After all the hand-wringing and speculation, the final Base Realignment and Closure announcement Friday was anticlimactic. Fort Gordon was spared the ax, and no new missions are coming.
Nauseatingly predictable, politicians nationwide either crowed about the list if their district got good news, or pledged to fight the miscarriage of justice that surely must be behind any closure in their state.
Less predictable was who would be on the list. A couple of months ago, a local Air Force retiree passed along a purported BRAC list from Armed Forces News. The retiree said all the waiting on BRAC was a farce, because the AFN list proved the deal had already been made.
After the BRAC list was released Friday (we first got the news via e-mail from U.S. Rep. Charlie Norwood's office), I hunted up that list from AFN to compare it to the BRAC list.
So was it a long-ago done deal? Not even close:
The AFN list has just 54 bases "being considered"; 358 facilities are on the actual BRAC list, not counting overseas bases. So the AFN list includes just 15 percent of the actual targeted bases as "being considered," about the same accuracy as a wild guess. Of those on the AFN list, 14 did not make the BRAC list at all -- which means the AFN's 15 percent is only 74 percent accurate.
Of the bases listed by AFN that also appear on BRAC, 12 are realigning (30 percent of the AFN total), 18 are gaining (45 percent) and 10 are closing (25 percent); on the BRAC list, 38 percent are realigning, 8 percent are gaining and 54 percent are closing. The AFN list is skewed toward good news -- i.e., while a base that appears on the actual BRAC list is more likely to be closing, a base listed on AFN is more likely to be gaining or realigning.
Further, if you include the incorrect bases listed on AFN, and compute the percentages based on the total AFN list, realigned bases make up 22 percent of the total, gains make 33 percent and closures 19 percent -- while the category "wrong guess" comes in at 26 percent.
In other words, AFN was as likely to guess wrong as right, which is equivalent odds to flipping a coin. Still, the good news is that Fort Gordon was spared from the real or wild-guess list, and the speculation is finally over.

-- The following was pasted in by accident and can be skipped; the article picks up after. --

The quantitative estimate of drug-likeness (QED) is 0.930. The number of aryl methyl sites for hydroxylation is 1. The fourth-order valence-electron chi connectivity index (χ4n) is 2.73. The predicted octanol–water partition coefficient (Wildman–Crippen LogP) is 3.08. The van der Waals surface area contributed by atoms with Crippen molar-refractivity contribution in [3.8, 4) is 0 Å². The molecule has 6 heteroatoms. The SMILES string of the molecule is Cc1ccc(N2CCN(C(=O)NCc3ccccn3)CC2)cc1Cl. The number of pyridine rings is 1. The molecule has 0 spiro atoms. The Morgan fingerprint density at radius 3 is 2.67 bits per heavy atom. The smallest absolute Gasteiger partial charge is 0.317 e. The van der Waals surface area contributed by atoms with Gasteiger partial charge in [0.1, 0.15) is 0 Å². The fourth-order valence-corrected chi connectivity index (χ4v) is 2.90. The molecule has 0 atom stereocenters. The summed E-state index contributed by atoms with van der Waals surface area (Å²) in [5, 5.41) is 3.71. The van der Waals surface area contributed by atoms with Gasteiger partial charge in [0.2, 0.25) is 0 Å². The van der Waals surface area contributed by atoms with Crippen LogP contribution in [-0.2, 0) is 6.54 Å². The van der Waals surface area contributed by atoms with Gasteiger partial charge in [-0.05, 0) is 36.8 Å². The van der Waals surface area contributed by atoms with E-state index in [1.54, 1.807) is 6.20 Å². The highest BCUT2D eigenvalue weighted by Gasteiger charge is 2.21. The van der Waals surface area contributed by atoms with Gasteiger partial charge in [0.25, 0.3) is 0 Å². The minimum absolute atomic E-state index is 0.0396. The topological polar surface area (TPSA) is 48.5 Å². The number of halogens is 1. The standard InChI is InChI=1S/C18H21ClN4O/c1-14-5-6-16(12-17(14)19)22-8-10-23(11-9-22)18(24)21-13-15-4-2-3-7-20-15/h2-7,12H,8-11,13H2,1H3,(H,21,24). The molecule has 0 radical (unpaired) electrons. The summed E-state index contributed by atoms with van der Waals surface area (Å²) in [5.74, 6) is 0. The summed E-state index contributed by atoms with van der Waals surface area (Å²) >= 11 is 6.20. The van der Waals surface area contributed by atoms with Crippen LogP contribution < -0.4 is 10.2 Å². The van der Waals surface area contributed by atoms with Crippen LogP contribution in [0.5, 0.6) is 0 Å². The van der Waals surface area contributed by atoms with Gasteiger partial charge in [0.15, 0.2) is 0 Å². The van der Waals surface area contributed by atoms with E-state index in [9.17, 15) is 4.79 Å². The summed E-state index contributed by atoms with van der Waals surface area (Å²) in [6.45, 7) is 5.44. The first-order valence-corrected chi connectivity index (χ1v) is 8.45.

Now we can start the speculation on what happens next with the CSRA Alliance for Fort Gordon. They've received accolades far and wide for their defense of the fort, but with their mission successfully completed, will they continue to operate and work for expansion? Or declare victory and disarm?
It's an important question. Columbia County taxpayers are tentatively slated to kick in $50,000 for the alliance's operation next year. Are they, and the other contributors, funding a rescue mission, or a booster club?
Saturday, May 21, 2005 is Columbia County's commencement, and for the first time one of my own children will be walking across the stage.
My daughter, Essa, is graduating with honors from Lakeside High School. I've promised not to take an air horn to the Augusta-Richmond County Civic Center, and won't let out any redneck whoops.
No promises on the tears, though. Wasn't it just the day before yesterday that I held the video camera as my wife walked Essa up the steps to kindergarten at Blue Ridge Elementary? Though the road has been long and sometimes bumpy since then, now that we've finally reached the end it feels like we just started.
I'm awfully proud of my biggest little girl, as are several hundred other parents who'll likewise see their pride and joy cross the stage Saturday. Congratulations to us all.
(Barry L. Paschal is publisher of The Columbia County News-Times. E-mail comments to firstname.lastname@example.org.)
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